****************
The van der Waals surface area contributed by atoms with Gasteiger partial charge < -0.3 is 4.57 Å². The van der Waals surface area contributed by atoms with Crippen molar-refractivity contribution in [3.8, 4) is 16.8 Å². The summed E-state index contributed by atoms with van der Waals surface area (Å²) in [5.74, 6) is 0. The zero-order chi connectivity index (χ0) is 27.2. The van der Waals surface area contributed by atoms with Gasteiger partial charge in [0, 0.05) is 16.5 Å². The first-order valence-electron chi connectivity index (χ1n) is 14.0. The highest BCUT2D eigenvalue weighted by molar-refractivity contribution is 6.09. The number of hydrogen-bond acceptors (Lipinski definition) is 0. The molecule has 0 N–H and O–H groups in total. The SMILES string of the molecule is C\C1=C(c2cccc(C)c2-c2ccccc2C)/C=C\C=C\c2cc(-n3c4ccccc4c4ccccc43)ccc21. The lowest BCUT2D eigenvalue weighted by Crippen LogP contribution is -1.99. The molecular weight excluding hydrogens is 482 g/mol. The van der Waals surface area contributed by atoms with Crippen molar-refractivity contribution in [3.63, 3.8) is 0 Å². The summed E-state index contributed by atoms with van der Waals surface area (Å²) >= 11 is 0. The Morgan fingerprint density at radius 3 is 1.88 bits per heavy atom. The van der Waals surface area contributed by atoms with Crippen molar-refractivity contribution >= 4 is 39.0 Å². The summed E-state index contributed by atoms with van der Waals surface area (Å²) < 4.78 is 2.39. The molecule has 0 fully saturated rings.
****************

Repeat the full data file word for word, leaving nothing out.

The van der Waals surface area contributed by atoms with Gasteiger partial charge < -0.3 is 4.57 Å². The van der Waals surface area contributed by atoms with Crippen molar-refractivity contribution in [3.8, 4) is 16.8 Å². The summed E-state index contributed by atoms with van der Waals surface area (Å²) in [5.74, 6) is 0. The zero-order chi connectivity index (χ0) is 27.2. The van der Waals surface area contributed by atoms with Gasteiger partial charge in [0, 0.05) is 16.5 Å². The first-order valence-electron chi connectivity index (χ1n) is 14.0. The highest BCUT2D eigenvalue weighted by molar-refractivity contribution is 6.09. The number of hydrogen-bond acceptors (Lipinski definition) is 0. The molecule has 0 N–H and O–H groups in total. The SMILES string of the molecule is C\C1=C(c2cccc(C)c2-c2ccccc2C)/C=C\C=C\c2cc(-n3c4ccccc4c4ccccc43)ccc21. The lowest BCUT2D eigenvalue weighted by Crippen LogP contribution is -1.99. The molecular weight excluding hydrogens is 482 g/mol. The van der Waals surface area contributed by atoms with Crippen molar-refractivity contribution in [3.63, 3.8) is 0 Å². The summed E-state index contributed by atoms with van der Waals surface area (Å²) >= 11 is 0. The Morgan fingerprint density at radius 3 is 1.88 bits per heavy atom. The van der Waals surface area contributed by atoms with Crippen molar-refractivity contribution >= 4 is 39.0 Å². The summed E-state index contributed by atoms with van der Waals surface area (Å²) < 4.78 is 2.39. The molecule has 0 fully saturated rings.